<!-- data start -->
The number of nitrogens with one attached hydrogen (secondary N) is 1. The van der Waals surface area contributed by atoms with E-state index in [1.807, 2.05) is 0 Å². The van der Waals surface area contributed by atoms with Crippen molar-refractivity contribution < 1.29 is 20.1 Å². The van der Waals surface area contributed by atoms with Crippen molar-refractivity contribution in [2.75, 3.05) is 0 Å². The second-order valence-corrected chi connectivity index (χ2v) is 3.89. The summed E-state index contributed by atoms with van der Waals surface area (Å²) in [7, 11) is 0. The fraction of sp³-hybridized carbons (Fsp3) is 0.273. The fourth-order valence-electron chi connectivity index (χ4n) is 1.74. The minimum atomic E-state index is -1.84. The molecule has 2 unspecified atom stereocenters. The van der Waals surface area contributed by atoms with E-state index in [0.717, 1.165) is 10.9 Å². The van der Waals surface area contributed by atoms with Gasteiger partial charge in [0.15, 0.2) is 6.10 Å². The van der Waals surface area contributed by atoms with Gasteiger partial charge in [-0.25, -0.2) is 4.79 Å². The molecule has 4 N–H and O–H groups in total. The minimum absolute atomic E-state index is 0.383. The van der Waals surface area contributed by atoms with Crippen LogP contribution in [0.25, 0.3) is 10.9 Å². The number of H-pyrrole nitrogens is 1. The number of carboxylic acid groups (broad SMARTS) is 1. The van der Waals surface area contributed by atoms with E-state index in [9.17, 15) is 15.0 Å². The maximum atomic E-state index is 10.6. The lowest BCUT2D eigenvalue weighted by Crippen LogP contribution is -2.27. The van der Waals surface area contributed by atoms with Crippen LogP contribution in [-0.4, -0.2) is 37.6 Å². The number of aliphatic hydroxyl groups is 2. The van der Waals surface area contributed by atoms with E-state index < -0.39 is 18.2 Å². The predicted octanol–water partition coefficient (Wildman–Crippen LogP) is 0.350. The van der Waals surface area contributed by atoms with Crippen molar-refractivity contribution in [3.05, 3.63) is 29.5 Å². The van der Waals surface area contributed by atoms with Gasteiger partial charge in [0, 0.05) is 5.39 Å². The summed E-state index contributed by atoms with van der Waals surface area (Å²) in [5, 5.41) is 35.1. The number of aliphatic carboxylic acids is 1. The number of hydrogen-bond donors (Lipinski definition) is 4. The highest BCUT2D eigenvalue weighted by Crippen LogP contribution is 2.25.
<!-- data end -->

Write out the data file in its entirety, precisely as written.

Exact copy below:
The number of nitrogens with one attached hydrogen (secondary N) is 1. The van der Waals surface area contributed by atoms with E-state index in [1.807, 2.05) is 0 Å². The van der Waals surface area contributed by atoms with Crippen molar-refractivity contribution < 1.29 is 20.1 Å². The van der Waals surface area contributed by atoms with Crippen molar-refractivity contribution in [2.75, 3.05) is 0 Å². The second-order valence-corrected chi connectivity index (χ2v) is 3.89. The summed E-state index contributed by atoms with van der Waals surface area (Å²) in [7, 11) is 0. The fraction of sp³-hybridized carbons (Fsp3) is 0.273. The fourth-order valence-electron chi connectivity index (χ4n) is 1.74. The minimum atomic E-state index is -1.84. The molecule has 2 unspecified atom stereocenters. The van der Waals surface area contributed by atoms with E-state index in [0.717, 1.165) is 10.9 Å². The van der Waals surface area contributed by atoms with Gasteiger partial charge in [0.15, 0.2) is 6.10 Å². The van der Waals surface area contributed by atoms with Gasteiger partial charge in [-0.25, -0.2) is 4.79 Å². The molecule has 4 N–H and O–H groups in total. The minimum absolute atomic E-state index is 0.383. The van der Waals surface area contributed by atoms with Crippen LogP contribution in [0.25, 0.3) is 10.9 Å². The number of H-pyrrole nitrogens is 1. The number of carboxylic acid groups (broad SMARTS) is 1. The van der Waals surface area contributed by atoms with E-state index in [9.17, 15) is 15.0 Å². The maximum atomic E-state index is 10.6. The lowest BCUT2D eigenvalue weighted by Crippen LogP contribution is -2.27. The van der Waals surface area contributed by atoms with Crippen LogP contribution in [-0.4, -0.2) is 37.6 Å². The number of aliphatic hydroxyl groups is 2. The van der Waals surface area contributed by atoms with E-state index < -0.39 is 18.2 Å². The predicted octanol–water partition coefficient (Wildman–Crippen LogP) is 0.350. The van der Waals surface area contributed by atoms with Crippen molar-refractivity contribution in [3.05, 3.63) is 29.5 Å². The van der Waals surface area contributed by atoms with Gasteiger partial charge in [0, 0.05) is 5.39 Å². The summed E-state index contributed by atoms with van der Waals surface area (Å²) in [5, 5.41) is 35.1. The number of aliphatic carboxylic acids is 1. The number of hydrogen-bond donors (Lipinski definition) is 4. The highest BCUT2D eigenvalue weighted by Crippen LogP contribution is 2.25.